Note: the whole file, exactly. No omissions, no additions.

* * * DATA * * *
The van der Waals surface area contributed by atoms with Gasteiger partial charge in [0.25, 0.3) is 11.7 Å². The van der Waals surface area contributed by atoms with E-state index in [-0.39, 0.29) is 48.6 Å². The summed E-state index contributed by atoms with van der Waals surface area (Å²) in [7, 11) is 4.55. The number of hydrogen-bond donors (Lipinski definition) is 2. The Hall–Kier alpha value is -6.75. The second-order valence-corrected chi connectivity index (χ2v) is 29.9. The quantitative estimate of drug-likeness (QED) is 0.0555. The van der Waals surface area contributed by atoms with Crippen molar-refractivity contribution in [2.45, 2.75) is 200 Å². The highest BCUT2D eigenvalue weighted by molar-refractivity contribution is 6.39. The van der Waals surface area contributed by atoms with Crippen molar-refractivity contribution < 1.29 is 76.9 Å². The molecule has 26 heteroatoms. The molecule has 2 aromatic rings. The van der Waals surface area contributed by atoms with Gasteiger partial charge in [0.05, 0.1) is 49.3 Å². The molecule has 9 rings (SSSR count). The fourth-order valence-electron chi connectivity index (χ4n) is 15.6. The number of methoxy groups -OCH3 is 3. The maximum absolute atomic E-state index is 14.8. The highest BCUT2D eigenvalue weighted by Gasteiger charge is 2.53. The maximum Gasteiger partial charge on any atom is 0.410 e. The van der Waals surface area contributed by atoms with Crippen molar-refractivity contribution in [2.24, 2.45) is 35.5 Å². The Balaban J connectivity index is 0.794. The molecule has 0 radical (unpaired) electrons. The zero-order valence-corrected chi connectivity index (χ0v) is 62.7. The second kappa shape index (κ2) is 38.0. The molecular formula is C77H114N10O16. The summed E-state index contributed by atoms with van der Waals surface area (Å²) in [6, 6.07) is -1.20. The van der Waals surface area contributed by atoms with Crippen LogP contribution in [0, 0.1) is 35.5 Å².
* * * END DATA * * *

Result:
The van der Waals surface area contributed by atoms with Gasteiger partial charge in [0.25, 0.3) is 11.7 Å². The van der Waals surface area contributed by atoms with E-state index in [-0.39, 0.29) is 48.6 Å². The summed E-state index contributed by atoms with van der Waals surface area (Å²) in [7, 11) is 4.55. The number of hydrogen-bond donors (Lipinski definition) is 2. The Hall–Kier alpha value is -6.75. The second-order valence-corrected chi connectivity index (χ2v) is 29.9. The quantitative estimate of drug-likeness (QED) is 0.0555. The van der Waals surface area contributed by atoms with Crippen molar-refractivity contribution in [2.45, 2.75) is 200 Å². The highest BCUT2D eigenvalue weighted by molar-refractivity contribution is 6.39. The van der Waals surface area contributed by atoms with Crippen molar-refractivity contribution < 1.29 is 76.9 Å². The molecule has 26 heteroatoms. The molecule has 2 aromatic rings. The van der Waals surface area contributed by atoms with Gasteiger partial charge in [0.05, 0.1) is 49.3 Å². The molecule has 9 rings (SSSR count). The fourth-order valence-electron chi connectivity index (χ4n) is 15.6. The number of methoxy groups -OCH3 is 3. The maximum absolute atomic E-state index is 14.8. The highest BCUT2D eigenvalue weighted by Gasteiger charge is 2.53. The maximum Gasteiger partial charge on any atom is 0.410 e. The van der Waals surface area contributed by atoms with Crippen molar-refractivity contribution in [2.24, 2.45) is 35.5 Å². The Balaban J connectivity index is 0.794. The molecule has 0 radical (unpaired) electrons. The zero-order valence-corrected chi connectivity index (χ0v) is 62.7. The second kappa shape index (κ2) is 38.0. The molecular formula is C77H114N10O16. The summed E-state index contributed by atoms with van der Waals surface area (Å²) in [6, 6.07) is -1.20. The van der Waals surface area contributed by atoms with Crippen LogP contribution in [0, 0.1) is 35.5 Å².